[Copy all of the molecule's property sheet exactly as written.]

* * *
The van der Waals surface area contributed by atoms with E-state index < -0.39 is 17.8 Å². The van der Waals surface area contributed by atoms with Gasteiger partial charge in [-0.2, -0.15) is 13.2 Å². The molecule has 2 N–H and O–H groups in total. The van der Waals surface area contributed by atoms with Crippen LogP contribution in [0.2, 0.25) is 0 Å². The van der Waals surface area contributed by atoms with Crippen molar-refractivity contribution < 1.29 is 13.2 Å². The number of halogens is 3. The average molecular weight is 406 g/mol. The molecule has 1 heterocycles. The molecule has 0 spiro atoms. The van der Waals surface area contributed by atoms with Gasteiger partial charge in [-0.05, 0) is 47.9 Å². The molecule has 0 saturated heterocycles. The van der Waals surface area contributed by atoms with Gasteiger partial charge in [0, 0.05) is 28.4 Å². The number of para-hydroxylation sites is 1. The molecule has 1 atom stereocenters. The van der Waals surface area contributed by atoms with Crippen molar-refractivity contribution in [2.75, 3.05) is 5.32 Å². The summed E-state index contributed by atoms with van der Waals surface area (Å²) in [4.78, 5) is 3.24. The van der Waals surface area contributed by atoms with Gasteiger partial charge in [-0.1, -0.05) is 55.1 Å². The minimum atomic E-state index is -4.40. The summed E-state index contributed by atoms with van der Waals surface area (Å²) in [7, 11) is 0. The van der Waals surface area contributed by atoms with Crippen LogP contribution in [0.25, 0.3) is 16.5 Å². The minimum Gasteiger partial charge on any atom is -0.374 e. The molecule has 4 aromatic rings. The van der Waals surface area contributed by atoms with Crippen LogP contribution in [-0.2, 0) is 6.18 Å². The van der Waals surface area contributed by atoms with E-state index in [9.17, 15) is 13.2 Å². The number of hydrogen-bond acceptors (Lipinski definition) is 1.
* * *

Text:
The van der Waals surface area contributed by atoms with E-state index < -0.39 is 17.8 Å². The van der Waals surface area contributed by atoms with Gasteiger partial charge in [-0.2, -0.15) is 13.2 Å². The molecule has 2 N–H and O–H groups in total. The van der Waals surface area contributed by atoms with Crippen LogP contribution in [0.2, 0.25) is 0 Å². The van der Waals surface area contributed by atoms with Crippen molar-refractivity contribution < 1.29 is 13.2 Å². The number of halogens is 3. The average molecular weight is 406 g/mol. The molecule has 1 heterocycles. The molecule has 0 spiro atoms. The van der Waals surface area contributed by atoms with Gasteiger partial charge in [-0.05, 0) is 47.9 Å². The molecule has 0 saturated heterocycles. The van der Waals surface area contributed by atoms with Gasteiger partial charge in [0, 0.05) is 28.4 Å². The number of para-hydroxylation sites is 1. The molecule has 1 atom stereocenters. The van der Waals surface area contributed by atoms with Crippen molar-refractivity contribution in [2.75, 3.05) is 5.32 Å². The summed E-state index contributed by atoms with van der Waals surface area (Å²) in [4.78, 5) is 3.24. The van der Waals surface area contributed by atoms with Gasteiger partial charge in [-0.1, -0.05) is 55.1 Å². The minimum atomic E-state index is -4.40. The summed E-state index contributed by atoms with van der Waals surface area (Å²) in [7, 11) is 0. The van der Waals surface area contributed by atoms with Crippen LogP contribution in [0.25, 0.3) is 16.5 Å². The minimum Gasteiger partial charge on any atom is -0.374 e. The molecule has 4 aromatic rings. The van der Waals surface area contributed by atoms with Crippen LogP contribution in [-0.2, 0) is 6.18 Å². The van der Waals surface area contributed by atoms with E-state index in [9.17, 15) is 13.2 Å². The number of hydrogen-bond acceptors (Lipinski definition) is 1.